Tuesday, June 30, 2015

warnings of World War III

Warriors, politicians, pundits, and novelists often ponder the possibilities of future wars. Sometimes these are merely thought experiments; often they are connected to budget fights. Last year we commemorated the start of the first world war, which offers compelling lessons about the dangers of miscalculation, miscommunication, rigid war plans, and naive assumptions about the unlikelihood of war. This year marks the centenary of the dramatic six weeks in that war when, in an effort to escape the deadly stalemate in the trenches, Germany began and its adversaries soon adopted new, more terrifying ways of killing: poison gas, aerial bombardment, and submarine attacks on passenger ships.

Today two different analysts have written warnings about the prospects and risks of a third world war. One discusses an American war with China, said to be neither imminent nor impossible. That's a judicious conclusion, for policymakers need to confront the possibility in order to reduce its likelihood. Both the United States and China are developing military capabilities that need to be kept under tight civilian control and wise conflict management.

Another analyst details the growing risks of a NATO war with Russia, pointing out the frightening parallels with 1914. I don't think Putin is a Hitler, but he may well be as stupid as the Kaiser -- and western allied leaders are far from unified in how to respond either to Russia's tactics or Ukraine's many problems.

Sunday, June 14, 2015

Pentagon doves

There is a recurring myth that the U.S. military regularly advocates the use of force while civilian policymakers are skeptical. That really hasn't been the case since the Vietnam war. If anything, the most hawkish policymakers have usually been civilians in the White House or State Department.

-- The Joint Chiefs of Staff opposed U.S. deployments to Lebanon in the early 1980s.
-- The Chairman of the JCS when Saddam Hussein invaded Kuwait opposed what became Desert Storm.
-- Gen. Colin Powell repeatedly cautioned against U.S. military involvement in the former Yugoslavia.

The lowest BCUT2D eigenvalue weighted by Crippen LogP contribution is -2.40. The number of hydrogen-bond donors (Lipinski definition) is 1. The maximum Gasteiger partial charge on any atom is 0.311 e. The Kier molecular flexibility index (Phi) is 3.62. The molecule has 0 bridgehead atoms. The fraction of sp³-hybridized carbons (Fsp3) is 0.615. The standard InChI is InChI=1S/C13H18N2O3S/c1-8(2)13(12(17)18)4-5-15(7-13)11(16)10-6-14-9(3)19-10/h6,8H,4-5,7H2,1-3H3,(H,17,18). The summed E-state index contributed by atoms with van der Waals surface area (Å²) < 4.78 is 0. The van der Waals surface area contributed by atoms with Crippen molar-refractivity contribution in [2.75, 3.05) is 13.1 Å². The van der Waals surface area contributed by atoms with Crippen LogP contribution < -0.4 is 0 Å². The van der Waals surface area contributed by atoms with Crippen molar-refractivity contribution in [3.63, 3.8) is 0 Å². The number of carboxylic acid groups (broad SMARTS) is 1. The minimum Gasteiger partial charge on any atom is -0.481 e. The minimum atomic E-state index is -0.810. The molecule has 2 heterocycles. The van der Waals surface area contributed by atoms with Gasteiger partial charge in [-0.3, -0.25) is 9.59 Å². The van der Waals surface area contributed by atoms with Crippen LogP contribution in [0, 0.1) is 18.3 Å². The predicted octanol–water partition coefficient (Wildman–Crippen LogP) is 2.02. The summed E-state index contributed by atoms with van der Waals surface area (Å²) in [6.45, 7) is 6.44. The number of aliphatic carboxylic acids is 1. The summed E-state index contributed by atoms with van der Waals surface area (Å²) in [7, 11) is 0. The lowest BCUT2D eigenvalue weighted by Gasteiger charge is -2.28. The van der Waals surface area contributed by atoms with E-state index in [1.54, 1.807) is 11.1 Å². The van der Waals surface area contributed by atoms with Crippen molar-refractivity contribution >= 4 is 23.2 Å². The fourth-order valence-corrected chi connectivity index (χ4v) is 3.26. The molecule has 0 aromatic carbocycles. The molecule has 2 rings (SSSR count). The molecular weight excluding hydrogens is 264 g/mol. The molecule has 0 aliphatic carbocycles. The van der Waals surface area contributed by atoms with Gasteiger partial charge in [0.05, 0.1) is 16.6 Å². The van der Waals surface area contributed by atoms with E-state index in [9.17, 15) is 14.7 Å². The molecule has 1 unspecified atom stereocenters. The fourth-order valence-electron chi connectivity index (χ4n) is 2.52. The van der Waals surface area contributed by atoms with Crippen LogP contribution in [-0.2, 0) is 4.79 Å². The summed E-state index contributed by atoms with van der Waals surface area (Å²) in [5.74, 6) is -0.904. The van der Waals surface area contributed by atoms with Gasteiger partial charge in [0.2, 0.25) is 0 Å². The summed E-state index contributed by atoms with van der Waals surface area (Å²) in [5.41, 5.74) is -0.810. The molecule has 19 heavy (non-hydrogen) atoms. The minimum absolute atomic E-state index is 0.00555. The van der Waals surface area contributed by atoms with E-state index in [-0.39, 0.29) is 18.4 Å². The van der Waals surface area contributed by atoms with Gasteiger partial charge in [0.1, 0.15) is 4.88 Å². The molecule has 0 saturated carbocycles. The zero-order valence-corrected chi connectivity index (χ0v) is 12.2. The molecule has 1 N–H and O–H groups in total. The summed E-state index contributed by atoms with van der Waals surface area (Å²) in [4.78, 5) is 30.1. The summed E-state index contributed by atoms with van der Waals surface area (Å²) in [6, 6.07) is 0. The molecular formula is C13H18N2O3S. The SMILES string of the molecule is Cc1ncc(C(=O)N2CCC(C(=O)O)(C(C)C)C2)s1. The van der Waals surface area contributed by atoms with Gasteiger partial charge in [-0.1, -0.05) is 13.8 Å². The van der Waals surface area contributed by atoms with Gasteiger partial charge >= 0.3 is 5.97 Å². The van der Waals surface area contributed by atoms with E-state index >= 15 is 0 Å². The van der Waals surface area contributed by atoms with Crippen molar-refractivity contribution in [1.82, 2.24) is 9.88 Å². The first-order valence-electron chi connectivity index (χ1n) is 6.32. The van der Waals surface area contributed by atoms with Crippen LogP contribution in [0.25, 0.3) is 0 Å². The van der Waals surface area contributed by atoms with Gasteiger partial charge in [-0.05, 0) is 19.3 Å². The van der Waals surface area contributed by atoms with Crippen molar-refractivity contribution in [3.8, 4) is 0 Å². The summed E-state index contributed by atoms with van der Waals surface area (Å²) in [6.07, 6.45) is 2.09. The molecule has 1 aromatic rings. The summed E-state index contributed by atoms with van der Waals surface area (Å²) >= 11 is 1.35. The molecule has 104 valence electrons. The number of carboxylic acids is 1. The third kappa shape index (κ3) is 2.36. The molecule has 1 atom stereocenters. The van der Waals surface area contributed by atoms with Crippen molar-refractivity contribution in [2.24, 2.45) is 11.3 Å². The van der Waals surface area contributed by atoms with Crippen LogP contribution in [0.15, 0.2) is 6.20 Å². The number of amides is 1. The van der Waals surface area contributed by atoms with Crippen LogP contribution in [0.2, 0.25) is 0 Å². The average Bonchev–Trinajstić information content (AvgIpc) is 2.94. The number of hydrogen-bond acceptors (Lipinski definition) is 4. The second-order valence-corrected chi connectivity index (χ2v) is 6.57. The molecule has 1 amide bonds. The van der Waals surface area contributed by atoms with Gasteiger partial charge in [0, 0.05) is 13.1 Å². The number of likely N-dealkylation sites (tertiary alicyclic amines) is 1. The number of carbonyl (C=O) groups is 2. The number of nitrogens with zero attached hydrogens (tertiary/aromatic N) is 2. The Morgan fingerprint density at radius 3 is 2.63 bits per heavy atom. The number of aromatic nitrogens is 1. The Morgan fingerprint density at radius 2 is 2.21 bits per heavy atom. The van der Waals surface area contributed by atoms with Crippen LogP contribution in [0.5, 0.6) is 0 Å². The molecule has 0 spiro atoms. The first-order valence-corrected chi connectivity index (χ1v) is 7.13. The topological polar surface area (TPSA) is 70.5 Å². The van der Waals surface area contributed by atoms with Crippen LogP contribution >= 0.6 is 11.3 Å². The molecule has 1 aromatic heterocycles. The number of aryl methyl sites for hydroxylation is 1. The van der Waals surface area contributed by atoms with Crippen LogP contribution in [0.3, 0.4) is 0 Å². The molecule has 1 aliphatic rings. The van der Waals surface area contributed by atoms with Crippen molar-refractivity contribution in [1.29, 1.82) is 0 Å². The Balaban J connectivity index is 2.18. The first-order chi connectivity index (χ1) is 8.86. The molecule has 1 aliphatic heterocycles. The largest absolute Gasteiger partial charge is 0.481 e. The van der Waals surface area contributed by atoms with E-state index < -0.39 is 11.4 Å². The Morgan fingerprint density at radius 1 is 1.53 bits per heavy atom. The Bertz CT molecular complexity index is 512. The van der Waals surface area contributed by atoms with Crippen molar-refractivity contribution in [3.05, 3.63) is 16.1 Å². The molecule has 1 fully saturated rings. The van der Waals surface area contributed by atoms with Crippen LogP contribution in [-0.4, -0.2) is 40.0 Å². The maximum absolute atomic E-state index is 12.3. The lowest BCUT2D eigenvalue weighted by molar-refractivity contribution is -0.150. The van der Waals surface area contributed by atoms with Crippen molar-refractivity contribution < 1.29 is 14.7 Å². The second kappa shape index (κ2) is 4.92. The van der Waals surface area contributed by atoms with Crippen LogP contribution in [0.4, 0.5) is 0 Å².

-- The JCS were opposed to the Kosovo bombing campaign.
-- The JCS were skeptical of Gen. Franks' campaign plan for attacking Iraq.
-- The JCS and theater commanders were opposed to the 2007 "surge" in Iraq.

And now, the Post reports that senior military leaders have been reluctant to endorse increased U.S> military action in Iraq and Syria.
Top military officials, who have typically argued for more combat power to overcome battlefield setbacks over the past decade, emerged in recent White House debates as consistent voices of caution in Iraq. Their shift reflects the paucity of good options and a reluctance to suffer more combat deaths in a war in which America’s political leaders are far from committed and Iraqis have shown limited will to fight.
I think it's a good sign that U.S. commanders realize that success depends on political changes in Iraq. I wish the chickenhawk warriors running for the Republican presidential nomination  would actually listen to the military for a change.

Saturday, June 13, 2015

rethinking China policy

The Wall Street Journal has an excellent summary of new ideas on U.S. policy toward China. I also have sensed a growing number of policy analysts who doubt that the longstanding engagement policy is adequate to deal with Chinese assertiveness on security, foreign policy, and economic matters. What to do? The article has links to several differing prescriptions -- a Council on Foreign Relations study, a Carnegie scholar, and -- most intriguing to me -- a study by former Australian PM Kevin Rudd.

The range of options is far broader than more of the same engagement and 1950s style containment and isolation. Let's hope we make smart choices.

Friday, June 12, 2015

U.S. combat forces in 12 countries today

The President had so many operations to report on under the war powers act that he sent Congress a "consolidated report."

Here's the scorecard with current numbers of U.S. military personnel:
Afghanistan: 9,100
Iraq: 3,550
Airstrikes in Syria
Counterterrorism strikes in Somalia
"Direct action" in Yemen
Troops deployed for "posturing" in Djibouti
Cuba: detention operations at Guantanamo
Niger: 200
Central Africa against Lord's Resistance Army: 300
Egypt: 700
Jordan: 2,200
Kosovo: 700

Wednesday, June 10, 2015

NATO crumbling

It's discouraging to read the latest Pew survey of opinion in NATO countries on various topics. Majorities in France, Germany and Italy say that they do not favor using force to defend other NATO countries that may get into conflict with Russia. So long, Article V.

empire building, Chinese style

In the 19th century Great Britain invested heavily in the United States and elsewhere in the western hemisphere. In the 20th century, under the label "dollar diplomacy," the United States deepened its economic involvement in Latin America and elsewhere. Today, the Chinese are following the same playbook.

Defense One has a comprehensive look at what is happening. I think the Chinese actions are opportunistic rather than threatening, but if the United States fails to live up to its leadership role -- such as by the congressional refusal to adopt IMF reforms -- the baton will shift to Beijing.

Tuesday, June 2, 2015

sunshine in Denver

As a third generation native of Denver, I've always been proud of its climate. I remember the almost never too hot days, the cool nights, the snow melting the next day in bright sunshine. I heard, and bragged to others, that Denver gets 300 days of sunshine a year.

Well, it turns out that that was a myth propagated by the early railroads, eager to lure people to Colorado. In fact, I learned only recently, Denver has about 250 days with sun and only 115 truly sunny days. Those numbers are still high, just not mind-boggling. It's still a wonderful place.